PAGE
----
"Follow Your Bliss" is apparently a slogan coined by scholar Joseph Campbell. I just informed myself of this fact, and find it somewhat curious, since the bumper sticker nature of the phrase made me believe it just appeared out of nowhere, like many simple slogans. I would propose an alternative explanation, that someone poured too much saccharin in their coffee while reading Krishnamurti, and threw up this phrase.

I don't like this phrase, because it seems to lace in several assumptions into a simple three word phrase, that are then insidiously spread as hippies repeat them as the only advice you will ever need.

First, there is the problem inherent in the word "follow". Following suggests that the person is simply responding, unreflectively, to an agent that is unquestioned and undeniable. Second, there is the problem in "your". This suggests that the bliss to be followed is a private matter, that each person has their own locked away source of pleasure that they can not share or transmit with others, and that it is possible for people to pursue their private bliss without affecting or consulting others. If I may engage in some cultural foiling, it seems that no matter how much Americans break into subcultures, there is some things that it is very hard for them to shake, and the belief that everything can be achieved with personal autonomy is one of those. And thirdly, there is "Bliss", a rather amorphous concept, and one that it would be hard to follow. Although I do believe that there is some type of objective entities we can know about, and I think most of my readers do as well, I think that as we deal with more and more amorphous concepts, such as "bliss", that it is not simply a matter of knowing them and following them, but rather that through searching for them, we create them.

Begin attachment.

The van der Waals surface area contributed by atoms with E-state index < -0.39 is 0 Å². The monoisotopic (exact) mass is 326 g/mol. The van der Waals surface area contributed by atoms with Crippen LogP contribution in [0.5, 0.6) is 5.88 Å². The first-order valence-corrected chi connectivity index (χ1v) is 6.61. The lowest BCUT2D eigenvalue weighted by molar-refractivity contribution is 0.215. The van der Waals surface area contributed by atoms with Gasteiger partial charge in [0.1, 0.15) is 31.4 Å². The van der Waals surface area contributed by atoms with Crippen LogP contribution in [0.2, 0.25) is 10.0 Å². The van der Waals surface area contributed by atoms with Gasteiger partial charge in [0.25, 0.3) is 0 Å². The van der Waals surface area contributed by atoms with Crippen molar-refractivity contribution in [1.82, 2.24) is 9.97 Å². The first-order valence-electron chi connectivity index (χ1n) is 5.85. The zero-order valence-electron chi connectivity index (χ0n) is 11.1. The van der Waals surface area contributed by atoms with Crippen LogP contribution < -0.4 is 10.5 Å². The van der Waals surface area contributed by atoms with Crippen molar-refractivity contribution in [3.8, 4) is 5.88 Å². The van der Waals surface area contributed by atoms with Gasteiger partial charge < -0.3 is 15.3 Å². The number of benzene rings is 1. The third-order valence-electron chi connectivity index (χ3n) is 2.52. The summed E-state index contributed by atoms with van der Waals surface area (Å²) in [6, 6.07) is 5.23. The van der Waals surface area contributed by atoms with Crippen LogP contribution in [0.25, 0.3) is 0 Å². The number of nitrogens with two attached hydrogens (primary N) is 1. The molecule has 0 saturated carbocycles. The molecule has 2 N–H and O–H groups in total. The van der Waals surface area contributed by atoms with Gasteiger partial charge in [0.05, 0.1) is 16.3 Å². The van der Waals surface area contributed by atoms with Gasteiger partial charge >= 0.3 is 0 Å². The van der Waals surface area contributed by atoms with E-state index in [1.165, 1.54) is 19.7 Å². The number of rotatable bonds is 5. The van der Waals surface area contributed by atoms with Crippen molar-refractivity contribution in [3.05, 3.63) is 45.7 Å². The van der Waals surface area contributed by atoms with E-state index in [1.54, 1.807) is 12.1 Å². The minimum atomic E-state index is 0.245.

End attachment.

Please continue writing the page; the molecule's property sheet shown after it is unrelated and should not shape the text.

So the reason I object to this slogan, and why I think it is insidious in its suggestion, is because it presents the quest for "bliss" as being something that is passive, personal and objective. Instead, I would suggest that such a quest is creative, collective and subjective. But this is, of course, a bit of bile for me to hold against a bumper sticker slogan.

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